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Twitter, iPhone Apps Up Ante On DUI Checkpoints

Sobriety checkpoints traditionally have a way of sneaking up on drivers, appearing up ahead only after it's too late to turn around. But the past 15 or so years of the Internet have proven that technology is much more nimble than even the most tricked-out police cruiser.

Now the mobile Internet, made ubiquitous by the recent explosion in Web-enabled smart phones, has allowed motorists to know where the checkpoints are well in advance.

An article about the use of Twitter, text messages and at least one iPhone application to avoid sobriety checkpoints appeared in The Sacramento Bee but also applies to motorists in Chicago and the rest of the country. Young drivers are most likely to use such tech tools, which is what has some public-safety officials concerned.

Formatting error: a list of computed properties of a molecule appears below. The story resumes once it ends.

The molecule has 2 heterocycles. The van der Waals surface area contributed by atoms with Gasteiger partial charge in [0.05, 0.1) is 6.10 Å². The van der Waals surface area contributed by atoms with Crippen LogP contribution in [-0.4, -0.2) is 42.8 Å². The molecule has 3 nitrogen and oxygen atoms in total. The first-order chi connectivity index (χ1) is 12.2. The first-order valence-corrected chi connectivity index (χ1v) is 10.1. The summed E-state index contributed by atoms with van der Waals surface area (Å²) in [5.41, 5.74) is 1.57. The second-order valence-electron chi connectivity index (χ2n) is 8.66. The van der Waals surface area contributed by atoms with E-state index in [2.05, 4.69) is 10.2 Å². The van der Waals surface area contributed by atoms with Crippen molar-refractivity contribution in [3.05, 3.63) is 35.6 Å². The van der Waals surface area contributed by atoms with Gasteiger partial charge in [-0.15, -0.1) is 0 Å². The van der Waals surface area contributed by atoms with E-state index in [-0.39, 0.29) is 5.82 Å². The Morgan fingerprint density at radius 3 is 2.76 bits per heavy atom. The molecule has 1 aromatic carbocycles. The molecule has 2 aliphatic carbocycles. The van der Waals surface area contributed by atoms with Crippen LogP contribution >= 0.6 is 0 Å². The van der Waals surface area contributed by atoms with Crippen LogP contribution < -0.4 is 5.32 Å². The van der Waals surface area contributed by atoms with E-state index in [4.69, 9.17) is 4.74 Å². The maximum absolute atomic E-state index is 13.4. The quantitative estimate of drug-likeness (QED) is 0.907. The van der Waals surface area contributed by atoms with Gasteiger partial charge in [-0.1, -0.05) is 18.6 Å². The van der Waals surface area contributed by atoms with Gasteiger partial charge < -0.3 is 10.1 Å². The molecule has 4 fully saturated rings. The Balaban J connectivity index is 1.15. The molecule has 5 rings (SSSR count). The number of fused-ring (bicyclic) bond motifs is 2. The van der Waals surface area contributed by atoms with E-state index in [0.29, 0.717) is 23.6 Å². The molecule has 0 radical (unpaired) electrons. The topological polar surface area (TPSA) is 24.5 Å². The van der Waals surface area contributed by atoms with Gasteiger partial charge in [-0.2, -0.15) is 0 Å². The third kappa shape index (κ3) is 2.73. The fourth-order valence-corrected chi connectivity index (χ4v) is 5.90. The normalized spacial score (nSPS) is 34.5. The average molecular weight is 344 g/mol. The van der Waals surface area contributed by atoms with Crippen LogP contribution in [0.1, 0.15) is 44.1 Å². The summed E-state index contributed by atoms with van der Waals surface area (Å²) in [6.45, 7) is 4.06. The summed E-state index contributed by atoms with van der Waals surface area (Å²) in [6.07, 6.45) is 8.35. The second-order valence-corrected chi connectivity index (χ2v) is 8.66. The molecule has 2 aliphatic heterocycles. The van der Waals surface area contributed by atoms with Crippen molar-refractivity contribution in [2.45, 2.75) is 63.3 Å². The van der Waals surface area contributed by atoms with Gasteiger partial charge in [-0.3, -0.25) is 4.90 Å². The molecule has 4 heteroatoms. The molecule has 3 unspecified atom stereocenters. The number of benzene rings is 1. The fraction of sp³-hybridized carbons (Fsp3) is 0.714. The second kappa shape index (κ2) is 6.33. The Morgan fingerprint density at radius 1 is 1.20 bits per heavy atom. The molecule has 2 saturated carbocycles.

A spokesman for the California Office of Traffic Safety quoted in the article told reporters that he has heard "a lot of stories" about young drivers using high-tech methods to avoid DUI arrests, but that they are the ones most in need of such policing:

"Young people continue to be the most dangerous drivers. They will continue to drink and drive until they have families and realize they have something to lose."

With Twitter and the text messaging function on a mobile phone, for example, young clubgoers can get a heads-up on the locations of sobriety checkpoints or even individual police activity before they get into their cars. It's really nothing more than quick, efficient communication.

One iPhone application called "Buzzin" is designed specifically for identifying checkpoints within a 20-mile radius, which it plots on a map using GPS. Don't ask us to provide a link to the app download site, but here's a scathing review (The Miami Hurricane).